Doubts over death sentence should delay its execution

Updated: 2016-10-24 08:19


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Doubts over death sentence should delay its execution

A gavel in a court. [Photo/IC]

Jia Jinglong is to be executed anytime soon, after he and his attorney were reportedly informed of the Supreme People's Court's approval of his death sentence.

We are not in the position to call a halt. Yet we feel strongly that the order must not be carried out. Not because social media are rife with cries against the ruling. But because the circumstances are anything but normal, and there are some outstanding questions that need to be properly answered. Legal experts, from professors to lawyers, deem the sentence problematic.

Jia shot and killed the head of his village in 2013, and he was convicted of murder. His death sentence is controversial, though, for the murder was a reaction to the ruthless, illicit forced demolition of his home that the victim allegedly masterminded.

Legal professionals have argued that Jia qualifies for a lesser sentence, a reprieve for instance, as he tried to turn himself in and confess to police afterwards.

Considering both the judicial authorities' new emphasis on prudence in applying the death penalty, and the reasonable doubts surrounding the sentence, we urge the court to demonstrate discretion, and avoid the double tragedy to which we are dangerously close.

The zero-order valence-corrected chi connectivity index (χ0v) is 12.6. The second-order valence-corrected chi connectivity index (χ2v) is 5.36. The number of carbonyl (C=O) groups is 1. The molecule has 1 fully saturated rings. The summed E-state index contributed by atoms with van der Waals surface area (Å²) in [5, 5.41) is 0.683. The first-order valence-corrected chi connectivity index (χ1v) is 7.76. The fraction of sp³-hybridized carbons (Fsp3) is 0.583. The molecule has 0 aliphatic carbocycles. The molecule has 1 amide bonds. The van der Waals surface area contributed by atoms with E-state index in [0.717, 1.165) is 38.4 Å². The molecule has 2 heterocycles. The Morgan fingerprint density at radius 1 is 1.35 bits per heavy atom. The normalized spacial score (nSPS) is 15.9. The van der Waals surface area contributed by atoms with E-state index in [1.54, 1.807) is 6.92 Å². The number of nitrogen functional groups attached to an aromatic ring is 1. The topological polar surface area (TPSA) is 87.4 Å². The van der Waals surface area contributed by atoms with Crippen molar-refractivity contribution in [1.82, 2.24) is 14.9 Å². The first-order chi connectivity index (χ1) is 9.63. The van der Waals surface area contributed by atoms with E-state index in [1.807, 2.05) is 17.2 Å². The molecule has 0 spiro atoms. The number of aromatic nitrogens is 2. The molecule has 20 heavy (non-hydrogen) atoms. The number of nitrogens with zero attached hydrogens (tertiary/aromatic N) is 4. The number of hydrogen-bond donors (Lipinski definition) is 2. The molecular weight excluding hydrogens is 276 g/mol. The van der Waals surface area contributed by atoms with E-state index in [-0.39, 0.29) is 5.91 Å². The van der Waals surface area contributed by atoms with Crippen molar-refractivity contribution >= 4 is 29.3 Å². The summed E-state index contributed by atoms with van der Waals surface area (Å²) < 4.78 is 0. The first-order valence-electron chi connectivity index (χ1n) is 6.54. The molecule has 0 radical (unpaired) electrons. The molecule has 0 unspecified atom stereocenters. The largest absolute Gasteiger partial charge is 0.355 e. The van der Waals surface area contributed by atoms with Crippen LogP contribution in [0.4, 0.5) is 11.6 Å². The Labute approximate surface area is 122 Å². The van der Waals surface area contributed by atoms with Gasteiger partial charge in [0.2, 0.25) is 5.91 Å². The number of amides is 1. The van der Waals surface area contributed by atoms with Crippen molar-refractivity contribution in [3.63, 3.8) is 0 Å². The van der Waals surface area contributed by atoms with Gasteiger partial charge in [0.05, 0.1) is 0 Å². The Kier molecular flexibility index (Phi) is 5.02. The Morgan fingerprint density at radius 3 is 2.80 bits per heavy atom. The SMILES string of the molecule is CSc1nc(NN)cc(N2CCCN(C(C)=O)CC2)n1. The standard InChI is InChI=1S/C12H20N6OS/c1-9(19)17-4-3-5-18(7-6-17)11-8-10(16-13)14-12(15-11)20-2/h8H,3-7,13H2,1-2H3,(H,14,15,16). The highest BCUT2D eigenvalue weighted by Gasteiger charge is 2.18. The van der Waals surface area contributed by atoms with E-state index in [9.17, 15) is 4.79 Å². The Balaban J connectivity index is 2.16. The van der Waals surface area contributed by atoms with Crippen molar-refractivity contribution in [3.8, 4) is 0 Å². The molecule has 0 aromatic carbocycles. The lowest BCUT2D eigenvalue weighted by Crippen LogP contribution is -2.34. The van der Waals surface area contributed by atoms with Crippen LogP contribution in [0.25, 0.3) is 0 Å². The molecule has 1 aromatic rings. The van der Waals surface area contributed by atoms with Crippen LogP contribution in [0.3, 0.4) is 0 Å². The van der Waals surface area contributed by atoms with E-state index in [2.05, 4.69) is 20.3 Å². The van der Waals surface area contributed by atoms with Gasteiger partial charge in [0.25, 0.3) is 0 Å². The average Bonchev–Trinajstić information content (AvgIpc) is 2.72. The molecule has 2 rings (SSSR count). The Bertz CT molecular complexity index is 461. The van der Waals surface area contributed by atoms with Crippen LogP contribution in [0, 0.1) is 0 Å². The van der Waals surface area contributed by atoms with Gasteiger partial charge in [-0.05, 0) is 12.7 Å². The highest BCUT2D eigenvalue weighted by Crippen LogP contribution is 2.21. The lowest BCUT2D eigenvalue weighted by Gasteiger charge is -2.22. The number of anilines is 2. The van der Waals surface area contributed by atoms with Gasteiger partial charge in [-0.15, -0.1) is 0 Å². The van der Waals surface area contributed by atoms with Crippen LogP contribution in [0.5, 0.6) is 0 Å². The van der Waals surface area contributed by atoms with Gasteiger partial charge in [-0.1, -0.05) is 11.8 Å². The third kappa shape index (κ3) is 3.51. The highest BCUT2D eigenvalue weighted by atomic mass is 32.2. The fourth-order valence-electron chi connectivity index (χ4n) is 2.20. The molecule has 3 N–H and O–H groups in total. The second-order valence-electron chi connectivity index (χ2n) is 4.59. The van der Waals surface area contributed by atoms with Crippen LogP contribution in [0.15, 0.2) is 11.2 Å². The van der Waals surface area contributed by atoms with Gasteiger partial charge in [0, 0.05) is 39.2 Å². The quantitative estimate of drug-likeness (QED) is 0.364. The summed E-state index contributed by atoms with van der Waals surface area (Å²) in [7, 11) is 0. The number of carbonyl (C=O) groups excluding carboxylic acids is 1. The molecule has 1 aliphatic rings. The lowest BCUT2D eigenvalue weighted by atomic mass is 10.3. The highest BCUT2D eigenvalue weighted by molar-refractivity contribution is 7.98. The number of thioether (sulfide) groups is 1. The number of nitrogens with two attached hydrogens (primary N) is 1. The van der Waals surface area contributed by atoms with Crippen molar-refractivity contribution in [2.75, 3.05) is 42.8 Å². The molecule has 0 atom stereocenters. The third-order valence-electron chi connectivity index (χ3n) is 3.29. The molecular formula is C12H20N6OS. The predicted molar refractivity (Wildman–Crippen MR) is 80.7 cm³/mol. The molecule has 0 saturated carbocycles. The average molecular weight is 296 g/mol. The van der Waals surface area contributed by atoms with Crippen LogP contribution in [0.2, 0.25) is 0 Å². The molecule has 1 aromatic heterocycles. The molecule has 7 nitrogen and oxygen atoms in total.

Whatever happens, Jia's case should not be allowed to slip away as if it were just another regular criminal offense. Because it is not. Outside the courtroom, there are pricey lessons to be learnt.

"I am a victim...from the very beginning," Jia told the first-instance court in self-defense. "I would not have embarked on such a road of no return had there been a way out."

The murder took place months after his home was demolished by force. He called the police in the vain hope of stopping the demolition. He tried to negotiate for compensation afterwards. He lodged complaints to local authorities. He found himself helpless, hopeless, with no way to have justice done.

As in many similar cases, Jia used to be an ordinary citizen concerned primarily about living a normal life. Like others who ended up desperate, vengeful and hurting themselves and others to have their injustices noticed, Jia would probably not have acted as he did if his loss had been properly taken care of.

When residents are victimized by those who have power in their hand, they should not be deprived of the hope of having their wrongs addressed and justice delivered.